The history of the Arab identity is as long and complex as the history of the Arab people themselves. Stretching over 22 countries with more than 400 million inhabitants — about 6 percent of the world’s population — the Arab world comprises a wide spread of ethnicities, religions, languages, distinct cultures, shared heritage and complex histories.
Multiple attempts have been made to formulate an inclusive and plural Arab identity through convergence of the aforementioned traits but, to this day, the region still struggles to acknowledge and protect its unique heterogeneity.
Instead, most societies have only ever favored embracing an extremely exclusive understanding of Arabism that tries to enforce homogeneity and enshrine narrow elitism. Unfortunately, doing so has repeatedly come at the cost of inclusion, participation and engagement, stunting social contracts and stratifying Arab societies in ways that complicate, rather than resolve, the pressing realities of our time — inherited, or otherwise.
Today, parts of the region have devolved into turmoil and disorder, while costs of living continue to rise against a backdrop of fluctuating conditions that have left governments preoccupied with maintaining a semblance of order rather than mounting timely interventions.
Naturally, in a world of compounding, convergent threats from within and from abroad, this obsession with exclusivity has only resulted in the most undemocratic forms of governance that thrive on widening divisions, creating difficult sociopolitical dilemmas and even fueling violent conflict — until the next regime comes to power.
Re-examinations of the events in 2011, and the profound effects they had on future Arab societies, might seem like a tired practice 12 years after the fact, with little or no fresh insights and only the rehashing of old arguments in an attempt to eke out some as yet untold truths.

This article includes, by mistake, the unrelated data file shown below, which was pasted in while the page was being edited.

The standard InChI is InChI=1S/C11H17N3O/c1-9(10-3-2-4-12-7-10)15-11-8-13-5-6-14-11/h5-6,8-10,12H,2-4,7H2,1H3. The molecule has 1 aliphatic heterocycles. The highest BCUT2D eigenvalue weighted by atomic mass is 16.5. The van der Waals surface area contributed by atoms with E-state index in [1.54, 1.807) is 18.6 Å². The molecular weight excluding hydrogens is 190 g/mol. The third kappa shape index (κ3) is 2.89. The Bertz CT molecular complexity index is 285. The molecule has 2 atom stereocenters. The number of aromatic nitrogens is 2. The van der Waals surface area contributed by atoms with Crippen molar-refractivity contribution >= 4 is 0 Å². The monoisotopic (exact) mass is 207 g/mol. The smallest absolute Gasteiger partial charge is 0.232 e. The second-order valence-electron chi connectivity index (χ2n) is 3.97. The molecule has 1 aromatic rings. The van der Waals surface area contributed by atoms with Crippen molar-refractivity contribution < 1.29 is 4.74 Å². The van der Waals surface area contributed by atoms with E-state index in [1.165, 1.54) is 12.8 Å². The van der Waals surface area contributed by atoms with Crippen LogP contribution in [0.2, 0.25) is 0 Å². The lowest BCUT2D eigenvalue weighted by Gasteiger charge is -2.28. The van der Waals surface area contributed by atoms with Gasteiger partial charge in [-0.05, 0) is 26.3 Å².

However, in the context of establishing pluralistic Arabism, those waves of protests and demonstrations of yesteryear did, perhaps, tease the last best hope for those in power to reshape and guide Arab societies toward diversity, tolerance and inclusion as part of a wider regional lurch toward democracy.
An idealistic view? Yes, very. After all, that “last best hope” in the quest for stability only resulted in a more turbulent political environment in, for example, Libya and Iraq. In Tunisia, the hunger for a pluralistic democracy has been replaced by a feverish search for improved economic well-being that has only resulted in even more poverty and jobless youths.
Death and displacement appear to be the only rewards for those societies that sought better lives under better representation. And, in the worst development of all, the pursuit of democracy and better governance with the public’s consent only nurtured more authoritarianism and gave rise to failed states now under threat from radicalism, violent extremism and terrorism.
Yet by elevating as many diverse voices as possible and encouraging wider civic participation, the region’s fledgling democracies should have been able to maintain popular consent while also preventing the convulsions and ills typical of societies seeking to transform ideals into unmistakable reality.
Of course, that did not happen. In fact, even during the chaotic upheavals that uprooted old regimes, calls for the restoration of social justice or preservation of dignity rang much louder than those seeking to establish stable, pluralistic and prosperous democratic systems.
There are still ways for the Arab world to come into its own by recognizing its heterogeneity, building better systems of governance and rewriting social contracts so that they are better suited to the times.